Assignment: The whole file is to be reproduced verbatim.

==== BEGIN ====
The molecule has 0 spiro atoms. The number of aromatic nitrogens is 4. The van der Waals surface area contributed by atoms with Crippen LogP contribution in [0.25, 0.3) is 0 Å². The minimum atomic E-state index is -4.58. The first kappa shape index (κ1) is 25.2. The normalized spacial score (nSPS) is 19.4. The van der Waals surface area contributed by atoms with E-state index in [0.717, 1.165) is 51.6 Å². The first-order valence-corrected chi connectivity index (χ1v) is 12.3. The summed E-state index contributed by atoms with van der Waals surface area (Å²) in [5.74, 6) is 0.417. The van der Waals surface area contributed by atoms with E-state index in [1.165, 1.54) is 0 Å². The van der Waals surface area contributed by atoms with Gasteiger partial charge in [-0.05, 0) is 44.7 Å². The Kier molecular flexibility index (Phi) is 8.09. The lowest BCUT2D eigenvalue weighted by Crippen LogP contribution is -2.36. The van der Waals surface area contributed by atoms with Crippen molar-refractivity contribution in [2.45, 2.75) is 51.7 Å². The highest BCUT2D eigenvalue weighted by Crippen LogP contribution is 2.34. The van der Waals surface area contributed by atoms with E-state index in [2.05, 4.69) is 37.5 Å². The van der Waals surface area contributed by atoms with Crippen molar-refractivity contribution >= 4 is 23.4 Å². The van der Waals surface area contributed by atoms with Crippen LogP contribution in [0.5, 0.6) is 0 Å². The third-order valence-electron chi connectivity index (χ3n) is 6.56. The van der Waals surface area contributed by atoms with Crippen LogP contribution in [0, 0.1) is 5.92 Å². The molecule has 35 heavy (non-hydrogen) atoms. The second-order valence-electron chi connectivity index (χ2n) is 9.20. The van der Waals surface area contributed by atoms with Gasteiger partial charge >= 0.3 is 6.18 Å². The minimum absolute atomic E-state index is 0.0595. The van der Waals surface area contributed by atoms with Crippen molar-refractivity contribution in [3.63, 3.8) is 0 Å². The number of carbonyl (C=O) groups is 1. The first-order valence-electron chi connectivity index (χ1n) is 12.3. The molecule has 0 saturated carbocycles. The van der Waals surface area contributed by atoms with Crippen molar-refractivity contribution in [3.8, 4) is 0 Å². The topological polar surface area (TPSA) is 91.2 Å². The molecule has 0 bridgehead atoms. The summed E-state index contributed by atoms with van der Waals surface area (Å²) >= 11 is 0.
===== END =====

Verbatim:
The molecule has 0 spiro atoms. The number of aromatic nitrogens is 4. The van der Waals surface area contributed by atoms with Crippen LogP contribution in [0.25, 0.3) is 0 Å². The minimum atomic E-state index is -4.58. The first kappa shape index (κ1) is 25.2. The normalized spacial score (nSPS) is 19.4. The van der Waals surface area contributed by atoms with E-state index in [0.717, 1.165) is 51.6 Å². The first-order valence-corrected chi connectivity index (χ1v) is 12.3. The summed E-state index contributed by atoms with van der Waals surface area (Å²) in [5.74, 6) is 0.417. The van der Waals surface area contributed by atoms with E-state index in [1.165, 1.54) is 0 Å². The van der Waals surface area contributed by atoms with Gasteiger partial charge in [-0.05, 0) is 44.7 Å². The Kier molecular flexibility index (Phi) is 8.09. The lowest BCUT2D eigenvalue weighted by Crippen LogP contribution is -2.36. The van der Waals surface area contributed by atoms with Crippen molar-refractivity contribution in [2.45, 2.75) is 51.7 Å². The highest BCUT2D eigenvalue weighted by Crippen LogP contribution is 2.34. The van der Waals surface area contributed by atoms with E-state index in [2.05, 4.69) is 37.5 Å². The van der Waals surface area contributed by atoms with Crippen molar-refractivity contribution >= 4 is 23.4 Å². The van der Waals surface area contributed by atoms with Crippen LogP contribution in [0.5, 0.6) is 0 Å². The third-order valence-electron chi connectivity index (χ3n) is 6.56. The van der Waals surface area contributed by atoms with Crippen LogP contribution in [0, 0.1) is 5.92 Å². The molecule has 35 heavy (non-hydrogen) atoms. The second-order valence-electron chi connectivity index (χ2n) is 9.20. The van der Waals surface area contributed by atoms with Gasteiger partial charge >= 0.3 is 6.18 Å². The minimum absolute atomic E-state index is 0.0595. The van der Waals surface area contributed by atoms with Crippen molar-refractivity contribution in [3.63, 3.8) is 0 Å². The number of carbonyl (C=O) groups is 1. The first-order valence-electron chi connectivity index (χ1n) is 12.3. The molecule has 0 saturated carbocycles. The van der Waals surface area contributed by atoms with Crippen molar-refractivity contribution in [3.8, 4) is 0 Å². The topological polar surface area (TPSA) is 91.2 Å². The molecule has 0 bridgehead atoms. The summed E-state index contributed by atoms with van der Waals surface area (Å²) >= 11 is 0.